2023 - Research.com Immunology in United States Leader Award
2022 - Research.com Best Female Scientist Award
2019 - Distinguished Fellows of the American Association of Immunologists (AAI)
2018 - American Association of Immunologists Lifetime Achievement Award
2018 - AAI Lifetime Achievement Award, American Association of Immunologists
2009 - Fellow of the American Association for the Advancement of Science (AAAS)
2008 - AAI Excellence in Mentoring Award, American Association of Immunologists
2002 - Member of the National Academy of Sciences
2001 - Excellence in Science Award, Federation of American Societies for Experimental Biology (FASEB)
1998 - Member of the National Academy of Medicine (NAM)
1996 - Fellow of the American Academy of Arts and Sciences
Member of the Association of American Physicians
Laurie H. Glimcher focuses on Transcription factor, Immunology, Cell biology, Molecular biology and Unfolded protein response. Her research integrates issues of Cytokine, Interleukin 4, Regulation of gene expression and Cellular differentiation in her study of Transcription factor. As part of her studies on Immunology, Laurie H. Glimcher often connects relevant subjects like Inflammatory bowel disease.
Her studies deal with areas such as Natural killer T cell, Plasma cell differentiation and Antigen-presenting cell as well as Cell biology. Her work investigates the relationship between Molecular biology and topics such as Transcription that intersect with problems in CD40 and RAR-related orphan receptor gamma. Her Unfolded protein response research incorporates themes from XBP1, X-Box Binding Protein 1, Signal transduction and Endocrinology.
Her scientific interests lie mostly in Cell biology, Molecular biology, Immunology, Transcription factor and T cell. Laurie H. Glimcher has included themes like Cellular differentiation and Osteoblast in her Cell biology study. In her study, CD8 is strongly linked to Major histocompatibility complex, which falls under the umbrella field of Molecular biology.
Her Immunology study frequently intersects with other fields, such as Cytotoxic T cell. Her Transcription factor research is multidisciplinary, incorporating perspectives in Chromatin, Endocrinology and Interleukin 4. Her Unfolded protein response study integrates concerns from other disciplines, such as XBP1 and X-Box Binding Protein 1.
The scientist’s investigation covers issues in Cell biology, XBP1, Transcription factor, Immunology and Unfolded protein response. The study incorporates disciplines such as Molecular biology, Innate immune system, RUNX2 and Cellular differentiation in addition to Cell biology. Her work carried out in the field of Molecular biology brings together such families of science as DNA-binding domain and Acetaminophen.
The various areas that Laurie H. Glimcher examines in her Transcription factor study include Chromatin, Regulation of gene expression, Internal medicine and Endocrinology. Immunology is frequently linked to Stimulation in her study. Her Unfolded protein response study is concerned with the field of Endoplasmic reticulum as a whole.
Her primary scientific interests are in XBP1, Unfolded protein response, Cell biology, Endoplasmic reticulum and Transcription factor. Her work deals with themes such as Lipid metabolism, Internal medicine, Endocrinology and Gene silencing, which intersect with Unfolded protein response. The concepts of her Cell biology study are interwoven with issues in Autophagy, Long-term potentiation and Innate immune system.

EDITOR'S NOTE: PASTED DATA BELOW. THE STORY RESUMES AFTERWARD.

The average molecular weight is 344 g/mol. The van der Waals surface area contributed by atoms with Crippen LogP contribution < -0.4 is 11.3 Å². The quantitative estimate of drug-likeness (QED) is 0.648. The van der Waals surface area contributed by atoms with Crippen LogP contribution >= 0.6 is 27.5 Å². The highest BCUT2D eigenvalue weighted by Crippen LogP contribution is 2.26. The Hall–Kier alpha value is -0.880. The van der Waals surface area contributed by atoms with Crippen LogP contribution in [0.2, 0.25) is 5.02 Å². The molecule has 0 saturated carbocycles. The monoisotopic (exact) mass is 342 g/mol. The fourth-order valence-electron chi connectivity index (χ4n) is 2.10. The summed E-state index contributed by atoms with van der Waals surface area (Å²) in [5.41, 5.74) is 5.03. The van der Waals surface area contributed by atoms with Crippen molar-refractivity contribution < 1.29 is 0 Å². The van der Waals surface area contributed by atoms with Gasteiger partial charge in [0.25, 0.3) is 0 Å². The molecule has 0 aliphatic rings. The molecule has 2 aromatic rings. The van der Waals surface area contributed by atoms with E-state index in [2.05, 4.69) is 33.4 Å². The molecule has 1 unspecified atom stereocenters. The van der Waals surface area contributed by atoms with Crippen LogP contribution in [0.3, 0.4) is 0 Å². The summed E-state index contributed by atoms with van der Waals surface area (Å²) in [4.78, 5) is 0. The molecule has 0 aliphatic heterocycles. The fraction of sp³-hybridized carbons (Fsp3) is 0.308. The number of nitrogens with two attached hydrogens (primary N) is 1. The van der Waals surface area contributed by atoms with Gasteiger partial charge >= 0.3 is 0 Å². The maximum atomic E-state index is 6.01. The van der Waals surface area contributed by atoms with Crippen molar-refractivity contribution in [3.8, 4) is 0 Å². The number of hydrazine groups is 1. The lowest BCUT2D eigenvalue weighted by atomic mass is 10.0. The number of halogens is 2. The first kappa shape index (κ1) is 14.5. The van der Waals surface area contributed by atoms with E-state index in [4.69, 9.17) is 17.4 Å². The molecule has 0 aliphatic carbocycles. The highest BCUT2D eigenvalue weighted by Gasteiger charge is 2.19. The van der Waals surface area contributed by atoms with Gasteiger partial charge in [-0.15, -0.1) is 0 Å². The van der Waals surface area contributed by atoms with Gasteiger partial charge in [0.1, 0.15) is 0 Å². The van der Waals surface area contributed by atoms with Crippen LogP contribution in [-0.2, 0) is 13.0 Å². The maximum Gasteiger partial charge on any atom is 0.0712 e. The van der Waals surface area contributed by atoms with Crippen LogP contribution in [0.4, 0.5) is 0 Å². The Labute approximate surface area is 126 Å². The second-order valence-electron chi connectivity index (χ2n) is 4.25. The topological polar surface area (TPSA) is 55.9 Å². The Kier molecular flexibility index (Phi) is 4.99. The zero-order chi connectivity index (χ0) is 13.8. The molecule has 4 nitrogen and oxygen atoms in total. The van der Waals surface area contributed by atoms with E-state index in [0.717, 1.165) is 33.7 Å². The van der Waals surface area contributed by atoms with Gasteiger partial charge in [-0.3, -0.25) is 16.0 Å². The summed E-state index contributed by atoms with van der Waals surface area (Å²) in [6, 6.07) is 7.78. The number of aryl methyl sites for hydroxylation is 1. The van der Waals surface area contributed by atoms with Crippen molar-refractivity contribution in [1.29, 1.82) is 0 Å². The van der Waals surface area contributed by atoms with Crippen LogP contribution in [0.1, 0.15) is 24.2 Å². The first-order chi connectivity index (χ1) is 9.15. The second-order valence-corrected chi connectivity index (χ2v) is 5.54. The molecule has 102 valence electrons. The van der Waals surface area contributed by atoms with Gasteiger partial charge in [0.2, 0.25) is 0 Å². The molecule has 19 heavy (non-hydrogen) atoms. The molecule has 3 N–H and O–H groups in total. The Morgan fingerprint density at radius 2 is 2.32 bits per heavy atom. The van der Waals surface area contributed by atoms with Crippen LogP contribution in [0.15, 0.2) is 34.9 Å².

Her Endoplasmic reticulum study combines topics in areas such as Cancer research, Immune system, Immunology, Immunity and Function. Her Immunology research incorporates elements of Ex vivo, Intestinal mucosa and Inflammatory bowel disease. Her biological study spans a wide range of topics, including Molecular biology, Signal transduction, Lipoprotein lipase and Cellular differentiation.
This overview was generated by a machine learning system which analysed the scientist’s body of work. If you have any feedback, you can contact us here.
A novel transcription factor, T-bet, directs Th1 lineage commitment.
Susanne J Szabo;Sean T Kim;Gina L Costa;Xiankui Zhang.
Endoplasmic Reticulum Stress Links Obesity, Insulin Action, and Type 2 Diabetes
Umut Özcan;Qiong Cao;Erkan Yilmaz;Ann-Hwee Lee.
XBP-1 Regulates a Subset of Endoplasmic Reticulum Resident Chaperone Genes in the Unfolded Protein Response
Ann-Hwee Lee;Neal N. Iwakoshi;Laurie H. Glimcher.
Molecular and Cellular Biology (2003)
B7-1 and B7-2 costimulatory molecules activate differentially the Th1/Th2 developmental pathways: Application to autoimmune disease therapy
Vijay K Kuchroo;Mercy Prabhu Das;Julia A Brown;Ann M Ranger.
Distinct effects of T-bet in TH1 lineage commitment and IFN-γ production in CD4 and CD8 T cells
Susanne J. Szabo;Brandon M. Sullivan;Claudia Stemmann;Abhay R. Satoskar.
XBP1 links ER stress to intestinal inflammation and confers genetic risk for human inflammatory bowel disease
Arthur Kaser;Ann-Hwee Lee;Andre Franke;Jonathan N. Glickman.
Plasma cell differentiation requires the transcription factor XBP-1
Andreas M. Reimold;Neal N. Iwakoshi;John Manis;Prashanth Vallabhajosyula.
Molecular Mechanisms RegulatinG Th1 Immune Responses
Susanne J. Szabo;Brandon M. Sullivan;Stanford L. Peng;Laurie H. Glimcher.
Annual Review of Immunology (2003)
XBP1, downstream of Blimp-1, expands the secretory apparatus and other organelles, and increases protein synthesis in plasma cell differentiation.
A.L Shaffer;Miriam Shapiro-Shelef;Neal N Iwakoshi;Ann-Hwee Lee.
Spontaneous development of inflammatory bowel disease in T cell receptor mutant mice
Peter Mombaerts;Emiko Mizoguchi;Michael J. Grusby;Laurie H. Glimcher.
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